Lynne Murphy m.l.murphy at SUSSEX.AC.UK
Fri Aug 13 11:35:04 UTC 2010

--On den 12 augusti 2010 14:26 +0000 Charles C Doyle <cdoyle at UGA.EDU> wrote:

> As the frequency of the redundant term "PIN number" also suggests, the
> basis of the acronym, pretty recently coined, has become opaque.

Rather than concluding that it's become opaque, I'd hazard a guess that
it's always been opaque.  When banks introduced them, they wanted to
introduce the acronym, but to use it in their materials would be confusing,
since the reader couldn't be expected to know what it meant, and an acronym
for an unfamiliar concept is probably doubly hard to learn.

The OED backs this up.  The first example they have for PIN is:
1976 Lincoln (Nebraska) Star 14 July 2 (advt.) Personal Identification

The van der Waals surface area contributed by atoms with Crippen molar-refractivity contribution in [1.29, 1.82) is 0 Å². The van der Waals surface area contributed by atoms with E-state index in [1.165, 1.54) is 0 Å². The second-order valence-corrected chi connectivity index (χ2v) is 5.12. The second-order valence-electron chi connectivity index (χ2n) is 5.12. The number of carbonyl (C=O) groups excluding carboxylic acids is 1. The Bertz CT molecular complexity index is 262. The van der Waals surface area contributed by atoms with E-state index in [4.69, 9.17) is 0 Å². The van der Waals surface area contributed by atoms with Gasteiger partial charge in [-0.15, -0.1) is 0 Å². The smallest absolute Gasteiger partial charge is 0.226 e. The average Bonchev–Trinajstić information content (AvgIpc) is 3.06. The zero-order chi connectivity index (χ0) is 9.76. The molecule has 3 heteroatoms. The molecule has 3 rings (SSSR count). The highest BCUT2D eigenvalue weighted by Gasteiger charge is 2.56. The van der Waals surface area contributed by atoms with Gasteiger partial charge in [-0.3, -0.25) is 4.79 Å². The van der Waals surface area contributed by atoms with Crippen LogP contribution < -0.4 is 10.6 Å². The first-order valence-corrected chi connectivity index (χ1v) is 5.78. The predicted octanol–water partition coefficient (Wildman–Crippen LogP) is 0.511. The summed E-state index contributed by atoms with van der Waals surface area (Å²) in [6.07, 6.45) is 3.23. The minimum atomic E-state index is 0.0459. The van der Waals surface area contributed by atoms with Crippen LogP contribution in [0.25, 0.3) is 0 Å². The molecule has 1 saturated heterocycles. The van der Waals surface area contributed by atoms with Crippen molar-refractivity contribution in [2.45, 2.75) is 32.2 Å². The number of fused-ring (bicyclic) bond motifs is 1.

Number (P.I.N.)..(any 4 numbers of your choosing).

And the first example for PIN number comes from an earlier advert:
1976 Lincoln (Nebraska) Star 2 May 11A/2 (advt.) Choose your own *PIN
number when you establish your Money Service account.

So, it seems to have been bound for pleonasm from its birth...


Dr M Lynne Murphy
Senior Lecturer in Linguistics
Director of English Language and Linguistics
School of English
Arts B348
University of Sussex
Brighton BN1 9QN

phone: +44-(0)1273-678844

The American Dialect Society - http://www.americandialect.org

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